1. What’s your story? Where are you from?
I was born in Sweden and grew up outside a small town, very much in the middle of the forest, where sunlight is a treasure for most of the year. It has its ups and down — I cherish nature and would love every human to grow up with such closeness to it. However, there were other limitations when it came to social and cultural experiences… I’m sure many small town kids will know what I’m talking about.
Getting older, I was really shy, struggled with depression and felt trapped in a monocultural world where people did everything to avoid being different to the norm. Two weeks after graduating from high school, I moved to Paris, then London, then Sydney — a place I love and that has been my home for eight years now. Funny thing is, I’m back in the bush, only now on the other side of the world. Full circle.
My mum, my grandmother, and great-grandmother, were all working-class, single mothers. I have witnessed the stigma and emotional stress attached to having a low-status job, being a single woman with kids, working full-time with nobody to help. Even so, my mum remains the kindest and most generous person I know. My family history centred around these strong women has informed my values immensely, even as I now enjoy a comfortable middle-class life very different from theirs.
2. Tell us about your aesthetic.
I am attracted to styles of illustration that are naive, playful and absurd. Images that can talk about serious things without taking themselves too seriously.
3. What is your favourite medium and why?
When I started experimenting with paper collage I think I found a flow that I had been searching for. As a technique it helps me sideline the grips of perfectionism, and allows my images to be more immediate and experimental. I love fine details too, but they can hold me up at the beginning of a project.
4. What is your artistic process like?
I trained as designer and my process is very much informed by design rather than art-making itself. If there’s not a problem to solve or a strong purpose to work toward, I panic! Therefore I like to start with writing ideas and doing some research, look for context. I try to start off the image-making process being experimental, leaving space for happy accidents. Almost all my work will start off by hand and then be refined digitally.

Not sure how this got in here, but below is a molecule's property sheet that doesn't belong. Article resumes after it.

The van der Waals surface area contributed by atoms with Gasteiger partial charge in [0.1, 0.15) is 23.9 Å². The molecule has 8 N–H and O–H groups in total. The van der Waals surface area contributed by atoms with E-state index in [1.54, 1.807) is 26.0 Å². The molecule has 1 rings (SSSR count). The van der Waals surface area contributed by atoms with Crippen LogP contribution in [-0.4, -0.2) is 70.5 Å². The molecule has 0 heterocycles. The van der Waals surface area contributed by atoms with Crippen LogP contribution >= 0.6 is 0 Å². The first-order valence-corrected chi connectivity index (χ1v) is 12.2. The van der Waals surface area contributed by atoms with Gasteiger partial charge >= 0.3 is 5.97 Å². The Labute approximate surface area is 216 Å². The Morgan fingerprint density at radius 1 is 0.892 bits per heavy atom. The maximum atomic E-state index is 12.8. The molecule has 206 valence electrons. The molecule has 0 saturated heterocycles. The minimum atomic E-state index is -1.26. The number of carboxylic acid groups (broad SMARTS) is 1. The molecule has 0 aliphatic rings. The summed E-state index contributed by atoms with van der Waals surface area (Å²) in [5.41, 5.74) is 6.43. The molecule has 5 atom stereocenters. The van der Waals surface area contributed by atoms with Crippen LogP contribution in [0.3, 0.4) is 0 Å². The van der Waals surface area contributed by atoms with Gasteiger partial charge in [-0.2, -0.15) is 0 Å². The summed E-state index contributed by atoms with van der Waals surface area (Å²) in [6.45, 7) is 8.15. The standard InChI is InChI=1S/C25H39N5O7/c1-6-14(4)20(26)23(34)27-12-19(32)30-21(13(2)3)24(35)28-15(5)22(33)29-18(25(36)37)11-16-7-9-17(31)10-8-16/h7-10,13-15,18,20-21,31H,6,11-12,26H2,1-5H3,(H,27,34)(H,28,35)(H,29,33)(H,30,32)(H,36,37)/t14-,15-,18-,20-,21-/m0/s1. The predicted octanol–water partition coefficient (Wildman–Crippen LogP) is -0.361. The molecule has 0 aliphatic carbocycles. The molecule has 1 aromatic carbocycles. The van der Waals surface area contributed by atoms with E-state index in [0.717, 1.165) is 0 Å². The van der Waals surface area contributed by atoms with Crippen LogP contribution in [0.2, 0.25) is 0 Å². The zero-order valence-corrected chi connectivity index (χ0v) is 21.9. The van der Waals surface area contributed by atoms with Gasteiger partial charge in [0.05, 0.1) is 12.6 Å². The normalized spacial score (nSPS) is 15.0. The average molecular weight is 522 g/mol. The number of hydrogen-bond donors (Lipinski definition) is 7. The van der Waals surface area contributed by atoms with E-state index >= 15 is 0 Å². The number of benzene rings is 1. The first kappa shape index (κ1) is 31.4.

5. Who and/or what inspires your work?
I am quite influenced by feminist thought leaders. To know that there are these smart, brave individuals out there who speak out and lead the path forward makes me feel a little braver too. Apart from that, drinking wine with my talented, clever friends inspires me. Those conversations are priceless.
6. What role does art play in your life? How does it change the way you view the world?
This is a hard one to answer… I feel like art is such an integrated part of my life. I tend to analyse images a lot, and what they’re aiming to communicate. Or I draw images in my head out of what I see.
7. Where did you study?
I have a BA in Communication Design from a college in Sydney. Prior to that, I took some short art classes in London and Sweden.
8. Where do you see yourself in five years? Working in an agency?
At the moment I’m pretty comfortable running a solo-show as a freelancer. My next big goal would be to be represented by an illustration agency, and focus more on editorial illustration. I don’t really mind as long as I keep developing my visual language and get to collaborate with interesting people.
9. What about in ten?
I’d like to go back to uni at one point, so maybe that’s what I’ll be doing. I definitely want to keep working as an illustrator, maybe team up with like-minded people and run some sort of collaborative studio.
10. What do you hope to achieve with your art?
Tell interesting stories. When I get the chance, I want to create images that broadens the norm and contradicts stereotypes, which is a form of activism to me. Whether it’s sparking new insight or putting a smile on someone’s face, I hope they will contribute to a larger narrative that makes for a more inclusive, informed and creative society.
11. Now, tell us a little more about you as a person: what is your favourite food?
Japanese. I’m not saying sushi is the reason I married a Japanese person… let’s just say it was a part of the process.
12. Favourite book?
‘Vagina — a new biography’ by Naomi Wolf.
13. Favourite genre of music?
Jazz / soul.
14. What are your hobbies?
Ceramics and embroidery when I get a chance — unfortunately that’s not as often as I’d like. Arts aside, bushwalking and ocean swimming in the beautiful national park and beaches surrounding our home is a pretty big part of life. So is hanging around the house with my partner, Koji. We are both obsessed with food and animals.
15. If you weren’t an artist, what would you be?
I think I would be an academic; history, literature or something like that. Or a sexologist.